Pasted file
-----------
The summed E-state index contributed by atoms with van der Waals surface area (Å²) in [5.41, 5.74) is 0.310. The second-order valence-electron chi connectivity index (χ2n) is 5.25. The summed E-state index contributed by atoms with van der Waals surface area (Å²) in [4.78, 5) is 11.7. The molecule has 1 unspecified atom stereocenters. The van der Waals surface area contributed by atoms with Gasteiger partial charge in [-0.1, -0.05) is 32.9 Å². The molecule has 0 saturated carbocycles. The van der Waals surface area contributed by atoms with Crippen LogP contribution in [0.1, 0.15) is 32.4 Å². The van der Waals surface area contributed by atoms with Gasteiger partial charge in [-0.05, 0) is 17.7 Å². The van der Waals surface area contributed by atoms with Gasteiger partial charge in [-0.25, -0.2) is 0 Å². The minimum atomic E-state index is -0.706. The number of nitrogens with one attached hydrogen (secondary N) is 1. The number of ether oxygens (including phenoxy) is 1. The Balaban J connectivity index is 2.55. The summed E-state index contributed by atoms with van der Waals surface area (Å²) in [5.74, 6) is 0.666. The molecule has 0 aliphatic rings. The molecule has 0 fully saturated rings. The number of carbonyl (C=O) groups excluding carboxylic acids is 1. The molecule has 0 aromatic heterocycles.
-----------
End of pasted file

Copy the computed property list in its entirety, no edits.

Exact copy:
The summed E-state index contributed by atoms with van der Waals surface area (Å²) in [5.41, 5.74) is 0.310. The second-order valence-electron chi connectivity index (χ2n) is 5.25. The summed E-state index contributed by atoms with van der Waals surface area (Å²) in [4.78, 5) is 11.7. The molecule has 1 unspecified atom stereocenters. The van der Waals surface area contributed by atoms with Gasteiger partial charge in [-0.1, -0.05) is 32.9 Å². The molecule has 0 saturated carbocycles. The van der Waals surface area contributed by atoms with Crippen LogP contribution in [0.1, 0.15) is 32.4 Å². The van der Waals surface area contributed by atoms with Gasteiger partial charge in [-0.05, 0) is 17.7 Å². The van der Waals surface area contributed by atoms with Gasteiger partial charge in [-0.25, -0.2) is 0 Å². The minimum atomic E-state index is -0.706. The number of nitrogens with one attached hydrogen (secondary N) is 1. The number of ether oxygens (including phenoxy) is 1. The Balaban J connectivity index is 2.55. The summed E-state index contributed by atoms with van der Waals surface area (Å²) in [5.74, 6) is 0.666. The molecule has 0 aliphatic rings. The molecule has 0 fully saturated rings. The number of carbonyl (C=O) groups excluding carboxylic acids is 1. The molecule has 0 aromatic heterocycles.